>18 SChant: The book is mostly a look at the Frankenstein story from the perspective of Elizabeth, Victor's cousin. There is just a small part of the story set in the insane asylum, but enough to give you the idea of what happens to disappointing wives.
>20 Citizenjoyce: I felt she loved him and gave him the best life she could, given her recurring financial problems. At least he had more social interaction than most pet birds and long hours outside a cage. One reason I don't have birds is because they have to be kept in cages. Anyway, at least on the last day, they each said "I love you" to each other. That was nice.
I've been moving, and just got internet service back. Yay! I am reading The Shining Girls which I really started to enjoy about 100 pages in. I am not at all squeamish (good thing!) and what I am most appreciating is the humanizing of the victims and their POVs. This runs contrary to much of the horror genre featuring female victims-- which sometimes is nothing more than rape porn.
>24 vwinsloe: I agree - Lauren Beukes has stated that that is what she deliberately set out to do.
I've just finished Carrie Vaughn's The Wild Dead, part of her Bannerless saga, and really enjoyed it. The murder-mystery aspect isn't really the most interesting part to me - if you haven't worked it out by page 20 you're not paying attention. The best bit is the world-building. It's post climate-catastrophe, there's very little technology, there are quotas for every form of production, including human reproduction, and parts of the land are littered with the remnants of decaying pre-catastrophe dwellings which are scavenged for useful metal. The setting sounds gloomy, but to my mind the stories of the communities striving not to make the mistakes of previous generations are supremely hopeful.
Hope this is okay, but I just interviewed women's fiction author, Corlet Dawn, on my blog. She is giving away three ecopies of her book, Bee's Flowers. Giveaway ends October 18, 2019. Check it out if interested! https://laurasbooksandblogs.com/interview-with-corlet-dawn-giveaway/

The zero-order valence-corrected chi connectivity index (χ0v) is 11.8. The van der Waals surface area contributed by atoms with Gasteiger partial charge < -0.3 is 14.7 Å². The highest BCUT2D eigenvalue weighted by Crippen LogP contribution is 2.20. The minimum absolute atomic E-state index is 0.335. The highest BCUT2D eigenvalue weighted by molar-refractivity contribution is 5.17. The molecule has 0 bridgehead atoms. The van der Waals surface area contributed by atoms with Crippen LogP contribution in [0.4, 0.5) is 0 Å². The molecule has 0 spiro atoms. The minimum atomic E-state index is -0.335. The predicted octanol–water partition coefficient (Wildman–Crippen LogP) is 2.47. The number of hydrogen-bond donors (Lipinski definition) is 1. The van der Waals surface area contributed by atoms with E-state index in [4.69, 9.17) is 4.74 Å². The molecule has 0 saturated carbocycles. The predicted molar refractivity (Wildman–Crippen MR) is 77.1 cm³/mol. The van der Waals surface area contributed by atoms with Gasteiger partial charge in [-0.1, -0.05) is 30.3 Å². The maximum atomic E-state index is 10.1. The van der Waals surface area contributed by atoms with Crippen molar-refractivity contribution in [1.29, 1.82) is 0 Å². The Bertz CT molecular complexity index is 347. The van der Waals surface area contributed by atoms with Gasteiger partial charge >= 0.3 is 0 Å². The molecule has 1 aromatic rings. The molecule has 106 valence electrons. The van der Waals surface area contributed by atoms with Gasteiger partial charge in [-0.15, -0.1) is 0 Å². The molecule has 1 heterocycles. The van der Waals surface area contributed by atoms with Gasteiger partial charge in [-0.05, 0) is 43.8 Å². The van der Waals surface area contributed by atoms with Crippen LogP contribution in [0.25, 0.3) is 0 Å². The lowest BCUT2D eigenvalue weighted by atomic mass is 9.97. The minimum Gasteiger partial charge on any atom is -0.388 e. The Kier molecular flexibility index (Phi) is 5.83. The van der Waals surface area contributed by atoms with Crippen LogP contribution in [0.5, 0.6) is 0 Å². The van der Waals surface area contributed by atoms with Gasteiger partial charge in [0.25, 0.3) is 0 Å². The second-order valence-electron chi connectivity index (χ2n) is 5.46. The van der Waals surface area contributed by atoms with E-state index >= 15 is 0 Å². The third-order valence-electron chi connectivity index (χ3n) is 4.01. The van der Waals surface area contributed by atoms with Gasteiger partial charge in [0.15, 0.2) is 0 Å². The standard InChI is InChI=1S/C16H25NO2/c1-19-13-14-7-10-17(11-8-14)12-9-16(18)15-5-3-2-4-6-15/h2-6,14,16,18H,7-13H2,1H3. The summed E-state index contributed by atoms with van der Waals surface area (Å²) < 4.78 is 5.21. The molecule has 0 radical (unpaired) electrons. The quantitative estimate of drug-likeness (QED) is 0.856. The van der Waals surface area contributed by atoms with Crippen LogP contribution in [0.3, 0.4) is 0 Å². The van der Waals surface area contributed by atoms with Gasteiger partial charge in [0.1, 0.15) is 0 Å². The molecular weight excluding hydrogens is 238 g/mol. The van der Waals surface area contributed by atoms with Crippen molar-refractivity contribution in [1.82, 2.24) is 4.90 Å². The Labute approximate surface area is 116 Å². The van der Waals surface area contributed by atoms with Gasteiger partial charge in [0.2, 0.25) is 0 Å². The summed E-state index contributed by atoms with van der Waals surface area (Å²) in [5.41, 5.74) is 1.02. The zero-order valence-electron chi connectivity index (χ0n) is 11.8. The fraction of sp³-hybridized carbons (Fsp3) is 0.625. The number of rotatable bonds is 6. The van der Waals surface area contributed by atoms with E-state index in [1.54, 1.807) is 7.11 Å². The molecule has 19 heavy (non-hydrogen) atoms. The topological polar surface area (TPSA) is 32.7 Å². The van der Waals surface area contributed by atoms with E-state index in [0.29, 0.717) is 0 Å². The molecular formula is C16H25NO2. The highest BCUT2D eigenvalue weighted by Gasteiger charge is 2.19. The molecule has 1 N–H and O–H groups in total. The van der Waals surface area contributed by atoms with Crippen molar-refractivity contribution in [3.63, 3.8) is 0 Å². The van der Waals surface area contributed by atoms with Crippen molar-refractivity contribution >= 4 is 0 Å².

I finished some good books lately:
Autumn by Ali Smith starts with the thoughts of a dying man. I almost gave it up then. I didn't think I could take a whole novel of that kind of stream of consciousness, but it goes on to an actual story about a very ill centenarian, the woman who was friends with him when she was a child, her judgmental mother, the pop artist Pauline Boty, Christine Keeler, and Brexit. It turned out to be a very good book.
I read A Spark of Light by Jodi Picoult for my RL book club. I'm afraid Picoult just can't write. She strings a bunch of facts together along with stereotypical characters and every social concern of the moment: abortion, racism, LGBT issues, disabilities, rape, coming of age, fathers and daughters, adoption, and domestic terrorism. She does try to present all sides of the abortion issue, and that's about all I can say for the book.
For a person who can write, there was Transcription by Kate Atkinson, a spy novel that shows a woman through 3 decades of her life. The characterization is wonderful.
Cantoras by Carolina De Robertis is a Uruguayan novel about a group of lesbians. It follows them through decades showing changing views of homosexuality and political oppression. Unlike Picoult, De Robertis knows how to write both characters and politics.
The Breadwinner by Deborah Ellis is about the treatment of women as the Taliban is taking over Afghanistan, concentrating on the eleven-year-old daughter, Parvana. We all know the politics, but personalizing the story makes us feel it as well as know it.
How to Fight Anti-Semitism by Bari Weiss covers rising anti-semitism not just among right-wingers but also about political liberals. I don't think this story gets covered enough, and she does a very good job of explaining the history of anti-semitism and how people cover those feelings by insisting they don't dislike Jews, they are just anti-zionist.
Right now I'm in the middle of Rachel Maddow's latest, Blowout: Corrupted Democracy, Rogue State Russia, and the Richest, Most Destructive Industry on Earth about the necessary corruption that results from the oil and gas industry. I was afraid this would be dry and uninteresting, but Maddow personalizes the story both from the perspective of oil and gas kleptocrats but also from the viewpoint of those who are damaged by them.
>31 Sakerfalcon: Oh, I'll have to look for it.
ETA good, my library has it.
>33 overlycriticalelisa: I read one good book by Picoult, Small Great Things about racism. The characters are stereotypical there also, I guess, but not as much. However, I think the rest of her work follows the formula - use stereotypical characters to present topical social concerns. The social concerns are presented pretty well, but the writing is appalling.
>34 Citizenjoyce: thanks, that's good to know, but too bad. (it's a little surprising that she's so popular, then, but i guess she's not the only bad writer to sell like crazy.)
>35 overlycriticalelisa: I think she sells well because she covers current controversies, and her characters, though stereotypical, are emotionally appealing. For instance, the fathers in Spark of Light, both the terrorist and the police officer, are completely loving, caring, and supportive. The daughters are loving and caring and in need of support. In fact, all the women are vulnerable and in need of support. People love that stuff.